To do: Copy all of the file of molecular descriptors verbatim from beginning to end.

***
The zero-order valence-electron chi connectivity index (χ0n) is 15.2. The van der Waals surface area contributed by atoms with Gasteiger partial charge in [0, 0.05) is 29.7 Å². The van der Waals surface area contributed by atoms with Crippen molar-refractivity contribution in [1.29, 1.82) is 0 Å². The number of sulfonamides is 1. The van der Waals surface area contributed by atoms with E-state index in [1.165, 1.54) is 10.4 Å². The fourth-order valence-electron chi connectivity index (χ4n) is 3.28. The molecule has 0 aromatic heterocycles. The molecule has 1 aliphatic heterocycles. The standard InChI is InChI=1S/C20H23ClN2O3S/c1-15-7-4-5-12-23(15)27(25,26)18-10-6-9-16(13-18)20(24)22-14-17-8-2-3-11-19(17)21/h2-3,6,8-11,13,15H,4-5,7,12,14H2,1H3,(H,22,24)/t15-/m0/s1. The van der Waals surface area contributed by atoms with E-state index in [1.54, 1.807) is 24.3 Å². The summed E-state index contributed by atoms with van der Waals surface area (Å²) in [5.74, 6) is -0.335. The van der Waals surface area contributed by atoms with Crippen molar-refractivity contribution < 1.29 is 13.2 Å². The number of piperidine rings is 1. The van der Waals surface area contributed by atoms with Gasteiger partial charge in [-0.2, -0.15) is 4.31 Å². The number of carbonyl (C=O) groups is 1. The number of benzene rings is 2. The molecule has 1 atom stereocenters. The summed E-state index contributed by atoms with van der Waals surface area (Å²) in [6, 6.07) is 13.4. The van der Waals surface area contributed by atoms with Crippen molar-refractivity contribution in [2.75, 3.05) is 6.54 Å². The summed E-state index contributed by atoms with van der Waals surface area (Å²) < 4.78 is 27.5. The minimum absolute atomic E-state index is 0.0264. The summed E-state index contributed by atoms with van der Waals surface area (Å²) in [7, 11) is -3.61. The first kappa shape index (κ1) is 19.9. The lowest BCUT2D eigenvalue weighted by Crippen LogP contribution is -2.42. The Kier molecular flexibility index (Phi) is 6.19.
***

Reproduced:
The zero-order valence-electron chi connectivity index (χ0n) is 15.2. The van der Waals surface area contributed by atoms with Gasteiger partial charge in [0, 0.05) is 29.7 Å². The van der Waals surface area contributed by atoms with Crippen molar-refractivity contribution in [1.29, 1.82) is 0 Å². The number of sulfonamides is 1. The van der Waals surface area contributed by atoms with E-state index in [1.165, 1.54) is 10.4 Å². The fourth-order valence-electron chi connectivity index (χ4n) is 3.28. The molecule has 0 aromatic heterocycles. The molecule has 1 aliphatic heterocycles. The standard InChI is InChI=1S/C20H23ClN2O3S/c1-15-7-4-5-12-23(15)27(25,26)18-10-6-9-16(13-18)20(24)22-14-17-8-2-3-11-19(17)21/h2-3,6,8-11,13,15H,4-5,7,12,14H2,1H3,(H,22,24)/t15-/m0/s1. The van der Waals surface area contributed by atoms with E-state index in [1.54, 1.807) is 24.3 Å². The summed E-state index contributed by atoms with van der Waals surface area (Å²) in [5.74, 6) is -0.335. The van der Waals surface area contributed by atoms with Crippen molar-refractivity contribution < 1.29 is 13.2 Å². The number of piperidine rings is 1. The van der Waals surface area contributed by atoms with Gasteiger partial charge in [-0.2, -0.15) is 4.31 Å². The number of carbonyl (C=O) groups is 1. The number of benzene rings is 2. The molecule has 1 atom stereocenters. The summed E-state index contributed by atoms with van der Waals surface area (Å²) in [6, 6.07) is 13.4. The van der Waals surface area contributed by atoms with Crippen molar-refractivity contribution in [2.75, 3.05) is 6.54 Å². The summed E-state index contributed by atoms with van der Waals surface area (Å²) < 4.78 is 27.5. The minimum absolute atomic E-state index is 0.0264. The summed E-state index contributed by atoms with van der Waals surface area (Å²) in [7, 11) is -3.61. The first kappa shape index (κ1) is 19.9. The lowest BCUT2D eigenvalue weighted by Crippen LogP contribution is -2.42. The Kier molecular flexibility index (Phi) is 6.19.